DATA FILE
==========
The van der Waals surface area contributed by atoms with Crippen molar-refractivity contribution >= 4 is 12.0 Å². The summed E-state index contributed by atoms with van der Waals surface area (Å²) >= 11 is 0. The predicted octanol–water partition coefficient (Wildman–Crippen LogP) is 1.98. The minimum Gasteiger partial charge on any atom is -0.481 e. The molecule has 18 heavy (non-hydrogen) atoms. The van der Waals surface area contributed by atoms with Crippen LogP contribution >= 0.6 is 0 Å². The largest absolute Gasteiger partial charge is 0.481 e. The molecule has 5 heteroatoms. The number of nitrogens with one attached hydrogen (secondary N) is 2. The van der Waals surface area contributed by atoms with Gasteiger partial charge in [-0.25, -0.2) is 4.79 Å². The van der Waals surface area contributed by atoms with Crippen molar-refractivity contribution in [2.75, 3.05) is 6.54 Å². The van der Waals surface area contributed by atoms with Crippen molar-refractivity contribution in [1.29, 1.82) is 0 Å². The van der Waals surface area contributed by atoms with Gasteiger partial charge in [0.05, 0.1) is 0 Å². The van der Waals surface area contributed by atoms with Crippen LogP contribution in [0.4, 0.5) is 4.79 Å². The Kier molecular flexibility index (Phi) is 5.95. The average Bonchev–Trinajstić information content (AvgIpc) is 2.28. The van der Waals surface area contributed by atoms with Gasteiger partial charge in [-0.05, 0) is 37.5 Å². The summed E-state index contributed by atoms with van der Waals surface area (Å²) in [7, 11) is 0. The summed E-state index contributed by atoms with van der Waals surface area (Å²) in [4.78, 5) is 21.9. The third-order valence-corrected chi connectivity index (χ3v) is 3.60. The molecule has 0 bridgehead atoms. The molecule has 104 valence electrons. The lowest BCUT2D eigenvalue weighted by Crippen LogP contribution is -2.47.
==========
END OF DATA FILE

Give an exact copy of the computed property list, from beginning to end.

The van der Waals surface area contributed by atoms with Crippen molar-refractivity contribution >= 4 is 12.0 Å². The summed E-state index contributed by atoms with van der Waals surface area (Å²) >= 11 is 0. The predicted octanol–water partition coefficient (Wildman–Crippen LogP) is 1.98. The minimum Gasteiger partial charge on any atom is -0.481 e. The molecule has 18 heavy (non-hydrogen) atoms. The van der Waals surface area contributed by atoms with Crippen LogP contribution >= 0.6 is 0 Å². The largest absolute Gasteiger partial charge is 0.481 e. The molecule has 5 heteroatoms. The number of nitrogens with one attached hydrogen (secondary N) is 2. The van der Waals surface area contributed by atoms with Gasteiger partial charge in [-0.25, -0.2) is 4.79 Å². The van der Waals surface area contributed by atoms with Crippen molar-refractivity contribution in [2.75, 3.05) is 6.54 Å². The van der Waals surface area contributed by atoms with Crippen molar-refractivity contribution in [1.29, 1.82) is 0 Å². The van der Waals surface area contributed by atoms with Gasteiger partial charge in [0.05, 0.1) is 0 Å². The van der Waals surface area contributed by atoms with Crippen LogP contribution in [0.4, 0.5) is 4.79 Å². The Kier molecular flexibility index (Phi) is 5.95. The average Bonchev–Trinajstić information content (AvgIpc) is 2.28. The van der Waals surface area contributed by atoms with Gasteiger partial charge in [-0.05, 0) is 37.5 Å². The summed E-state index contributed by atoms with van der Waals surface area (Å²) in [7, 11) is 0. The summed E-state index contributed by atoms with van der Waals surface area (Å²) in [4.78, 5) is 21.9. The third-order valence-corrected chi connectivity index (χ3v) is 3.60. The molecule has 0 bridgehead atoms. The molecule has 104 valence electrons. The lowest BCUT2D eigenvalue weighted by Crippen LogP contribution is -2.47.